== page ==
ance of planning also won acclaim from the department.
Hollywood has brought out its version of bird flu, a blur of fact and fiction which scientists say could confuse the public.
"Fatal Contact: Bird Flu in America," an ABC made-for-television movie, airs May 9, just as scientists are to begin testing of wild birds in Alaska that could herald the arrival of bird flu in North America. Scientists fear the bird flu virus could evolve so it could be passed from human to human, sparking a global pandemic.
The two-hour movie brings out this notion to the fullest, with running tickers that tally tens of millions of victims worldwide. In one scene, the bodies are thrown on a pyre, like the carcasses of cows torched in the 2001 foot-and-mouth disease outbreak in Great Britain.
According to Diana Kerew, one of the movie's executive producer ‘We call this a plausible, worst-case scenario. This could actually happen. It may not be this bad but it could be this bad.’ The need of the hour was to be prepared.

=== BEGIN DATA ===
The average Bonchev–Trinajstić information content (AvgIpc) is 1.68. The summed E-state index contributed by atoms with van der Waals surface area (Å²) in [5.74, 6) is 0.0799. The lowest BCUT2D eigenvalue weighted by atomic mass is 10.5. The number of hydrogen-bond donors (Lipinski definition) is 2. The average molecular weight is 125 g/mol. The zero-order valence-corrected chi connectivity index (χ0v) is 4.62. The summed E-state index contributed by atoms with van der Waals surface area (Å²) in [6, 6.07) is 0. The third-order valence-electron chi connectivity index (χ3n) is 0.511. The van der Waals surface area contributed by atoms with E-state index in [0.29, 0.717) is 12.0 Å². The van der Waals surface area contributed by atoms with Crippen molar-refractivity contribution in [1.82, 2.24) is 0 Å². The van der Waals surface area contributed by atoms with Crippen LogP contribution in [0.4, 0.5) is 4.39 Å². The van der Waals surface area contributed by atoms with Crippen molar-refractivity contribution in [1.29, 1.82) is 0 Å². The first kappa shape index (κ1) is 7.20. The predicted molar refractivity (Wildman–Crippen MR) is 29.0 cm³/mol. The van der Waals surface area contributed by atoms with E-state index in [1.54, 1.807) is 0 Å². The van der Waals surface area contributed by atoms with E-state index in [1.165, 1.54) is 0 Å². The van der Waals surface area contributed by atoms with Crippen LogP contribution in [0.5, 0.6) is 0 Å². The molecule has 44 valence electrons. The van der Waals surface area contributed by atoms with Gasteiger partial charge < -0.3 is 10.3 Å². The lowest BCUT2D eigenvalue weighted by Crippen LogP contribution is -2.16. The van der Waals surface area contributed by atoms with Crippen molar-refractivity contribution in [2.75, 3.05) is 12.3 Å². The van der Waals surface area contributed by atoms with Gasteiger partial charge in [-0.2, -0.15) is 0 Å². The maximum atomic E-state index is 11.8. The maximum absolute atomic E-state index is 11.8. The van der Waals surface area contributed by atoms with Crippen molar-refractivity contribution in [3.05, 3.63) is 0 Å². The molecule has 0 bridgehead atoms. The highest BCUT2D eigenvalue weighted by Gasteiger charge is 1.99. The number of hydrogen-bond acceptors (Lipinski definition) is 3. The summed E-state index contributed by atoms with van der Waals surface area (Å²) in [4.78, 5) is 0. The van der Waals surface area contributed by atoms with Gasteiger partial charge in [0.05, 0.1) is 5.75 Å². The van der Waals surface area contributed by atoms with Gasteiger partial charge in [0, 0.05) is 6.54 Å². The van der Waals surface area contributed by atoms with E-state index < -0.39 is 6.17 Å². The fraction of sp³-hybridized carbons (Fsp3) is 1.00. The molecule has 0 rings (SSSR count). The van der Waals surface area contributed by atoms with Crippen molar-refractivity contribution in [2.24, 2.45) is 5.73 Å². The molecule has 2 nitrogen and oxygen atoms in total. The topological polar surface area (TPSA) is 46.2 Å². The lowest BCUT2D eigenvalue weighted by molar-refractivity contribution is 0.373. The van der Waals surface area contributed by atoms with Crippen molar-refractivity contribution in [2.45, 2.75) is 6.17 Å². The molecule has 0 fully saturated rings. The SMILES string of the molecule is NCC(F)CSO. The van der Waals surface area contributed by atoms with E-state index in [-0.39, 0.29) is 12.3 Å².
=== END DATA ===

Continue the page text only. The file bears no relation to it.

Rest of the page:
Bird flu expert Michael Osterholm praised the realistif portrayal of the shortage of goods and services, and some of the ensuing panic, that could occur in a pandemic. However he feels that the blurring of information and entertainment could do the public a disservice and hopes to arrange a conference call with television critics before the movie airs to set the record straight. He singled out for criticism how the movie shows Virginia officials using barbed wire to fence off and quarantine entire neighborhoods.
Dr. Bruce Gellin, director of the National Vaccine Program office, praised the movie's timeliness in raising public awareness of bird flu, as well as its portrayal of several potentially realistic scenarios such as the limited availability of antiviral medicines in a pandemic, the months it could take to develop an effective vaccine and in turn how the United States could be dependent on other countriePage: 1 2 3 Related medicine news :1
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